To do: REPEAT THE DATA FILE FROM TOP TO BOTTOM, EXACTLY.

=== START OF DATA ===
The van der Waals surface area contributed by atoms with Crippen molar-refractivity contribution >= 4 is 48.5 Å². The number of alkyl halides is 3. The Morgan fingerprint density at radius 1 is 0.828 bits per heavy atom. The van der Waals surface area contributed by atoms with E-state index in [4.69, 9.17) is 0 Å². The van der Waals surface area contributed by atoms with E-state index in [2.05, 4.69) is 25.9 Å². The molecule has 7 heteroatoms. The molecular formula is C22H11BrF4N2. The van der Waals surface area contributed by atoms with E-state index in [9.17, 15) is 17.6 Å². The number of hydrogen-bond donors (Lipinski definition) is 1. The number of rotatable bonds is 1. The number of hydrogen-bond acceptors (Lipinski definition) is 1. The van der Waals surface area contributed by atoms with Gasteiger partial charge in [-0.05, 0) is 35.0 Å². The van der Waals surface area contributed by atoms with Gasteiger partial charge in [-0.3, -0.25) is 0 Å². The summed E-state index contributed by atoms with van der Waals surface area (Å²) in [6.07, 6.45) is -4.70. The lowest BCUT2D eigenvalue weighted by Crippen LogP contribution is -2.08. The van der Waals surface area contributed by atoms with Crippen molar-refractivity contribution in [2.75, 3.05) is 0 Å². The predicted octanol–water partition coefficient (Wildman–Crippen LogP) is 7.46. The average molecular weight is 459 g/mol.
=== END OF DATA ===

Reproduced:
The van der Waals surface area contributed by atoms with Crippen molar-refractivity contribution >= 4 is 48.5 Å². The number of alkyl halides is 3. The Morgan fingerprint density at radius 1 is 0.828 bits per heavy atom. The van der Waals surface area contributed by atoms with E-state index in [4.69, 9.17) is 0 Å². The van der Waals surface area contributed by atoms with E-state index in [2.05, 4.69) is 25.9 Å². The molecule has 7 heteroatoms. The molecular formula is C22H11BrF4N2. The van der Waals surface area contributed by atoms with E-state index in [9.17, 15) is 17.6 Å². The number of hydrogen-bond donors (Lipinski definition) is 1. The number of rotatable bonds is 1. The number of hydrogen-bond acceptors (Lipinski definition) is 1. The van der Waals surface area contributed by atoms with Gasteiger partial charge in [-0.05, 0) is 35.0 Å². The van der Waals surface area contributed by atoms with Gasteiger partial charge in [-0.3, -0.25) is 0 Å². The summed E-state index contributed by atoms with van der Waals surface area (Å²) in [6.07, 6.45) is -4.70. The lowest BCUT2D eigenvalue weighted by Crippen LogP contribution is -2.08. The van der Waals surface area contributed by atoms with Crippen molar-refractivity contribution in [2.75, 3.05) is 0 Å². The predicted octanol–water partition coefficient (Wildman–Crippen LogP) is 7.46. The average molecular weight is 459 g/mol.